Insight on urban farming from ucalgarycares Food & Justice participant Rachel F.
Farmers in New Orleans face numerous challenges related to their environmental and social circumstances. Over the week with the Food & Justice program, we learned about some of the difficulties they face and what new ideas and innovations they are employing to tackle the problems. This is an overview of a few challenges and insights mentioned at the farms we visited.
Many new farmers in New Orleans rely on experimental methods of growing food because most of the established knowledge about growing food in New Orleans was not passed on from older farmers. Connection with past farmers was lost as people retired or moved out of the city, and some information was lost in a generational shift where people abandoned farming in the area. Consequently new farmers lack a foundation of knowledge about growing conditions and best practices in the New Orleans’ climate.
The flooding introduced by hurricanes and the levee failure has introduced foreign objects and toxic chemicals into the soil. To remedy this, farmers often need to bring in soil from other regions or create new dirt from compost and rebuild their topsoil. Another option is to grow plants that can help clean the soil, such as clover.
Clover roots have nodules that host bacteria and work in a symbiotic relationship with the clover to produce nitrogen compounds (the white balls on the roots). This nitrogen will be released when the plant dies and improve the soil for the next crop.
At Our School at Blair Grocery, they also grow a variety of plants that collect and store nitrogen. These plants can later be composted and tilled into the soil to release the nitrogen as they decompose.
All of the farmers mentioned their vulnerability to strong winds and storms that can destroy crops and farm infrastructure. The bright sun and high temperatures can also overheat greenhouses and cause plants to bolt and grow too quickly, resulting in inferior produce. At the Grow Dat Youth Farm, farmer Leo explained that they construct wire frame tubes covered in black mesh to put around lettuce plants to prevent them from getting too much sun.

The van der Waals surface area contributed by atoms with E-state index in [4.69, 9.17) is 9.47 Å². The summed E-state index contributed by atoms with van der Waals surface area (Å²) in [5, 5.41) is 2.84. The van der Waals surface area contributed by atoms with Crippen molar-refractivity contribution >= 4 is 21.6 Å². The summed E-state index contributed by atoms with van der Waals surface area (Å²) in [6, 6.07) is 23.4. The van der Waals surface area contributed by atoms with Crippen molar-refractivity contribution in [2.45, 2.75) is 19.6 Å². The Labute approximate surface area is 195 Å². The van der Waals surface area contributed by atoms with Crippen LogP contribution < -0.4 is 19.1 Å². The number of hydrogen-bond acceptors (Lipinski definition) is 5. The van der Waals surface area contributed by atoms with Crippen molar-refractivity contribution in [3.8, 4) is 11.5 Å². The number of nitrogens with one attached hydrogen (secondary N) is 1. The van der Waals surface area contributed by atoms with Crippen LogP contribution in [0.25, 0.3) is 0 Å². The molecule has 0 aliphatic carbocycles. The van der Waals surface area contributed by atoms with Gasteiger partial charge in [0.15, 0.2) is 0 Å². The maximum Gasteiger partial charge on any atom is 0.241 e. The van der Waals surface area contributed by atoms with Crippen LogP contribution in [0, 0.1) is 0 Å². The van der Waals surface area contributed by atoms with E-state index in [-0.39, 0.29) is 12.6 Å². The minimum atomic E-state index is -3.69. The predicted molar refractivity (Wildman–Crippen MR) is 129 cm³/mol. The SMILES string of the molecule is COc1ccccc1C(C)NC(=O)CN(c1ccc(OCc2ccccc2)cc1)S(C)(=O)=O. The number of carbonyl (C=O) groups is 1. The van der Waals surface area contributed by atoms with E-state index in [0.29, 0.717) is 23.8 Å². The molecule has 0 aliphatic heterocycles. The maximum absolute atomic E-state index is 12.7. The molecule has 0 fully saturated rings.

Another challenge facing farmers in New Orleans is the large amount of undesired plants that can grow among planted crops so weeding must be done frequently. As Jabari, a farmer at Grow Dat described, the best thing about New Orleans is that you can grow anything; the worst thing is that anything can grow.
There is a shortage of soil in New Orleans, so topsoil and sand must be brought in from other areas. In some cases seabed shells had been brought in from lakes instead of importing sand from further away to mix with the soil.
At Grow Dat I asked Leo how new technologies and ideas have been used on their farm. He explained that most of the farming technology they use is not new, but rather just improved by modern innovation. For example, their tilling machine has an improved motor, but the tilling design is not a new invention. They also use drip line irrigation, which is not a new invention, but new in their farm practices.
At Our School at Blair Grocery, Rob explained that they started using a washing machine to spin dry their lettuce. Aside from this, they also use a tilling machine, but they largely rely on hand tools. This farm also has an aquaponic system that they plan on moving into a circle tent in a few weeks. Here they will grow Talapia and micro greens in a closed-loop system. Lead farmer Nat also showed us their recent pursuits in mushroom farming. They’ve been adopting established practices, but also learning through their own process of trial and error. For example, green mould is harmful to mycelium, which is needed to grow the mushrooms. They plan to enclose their mushroom room to limit contact with green mould, but when green mould does appear, they’ve realized that it can be burned off without harming the rest of the mushroom soil.
While the climate and environmental circumstances in New Orleans have presented challenges, this past Reading Week we witnessed how some urban farmers have been using a mixture of experimentation and new ideas, combined with dedication and hard work to efficiently grow healthy crops.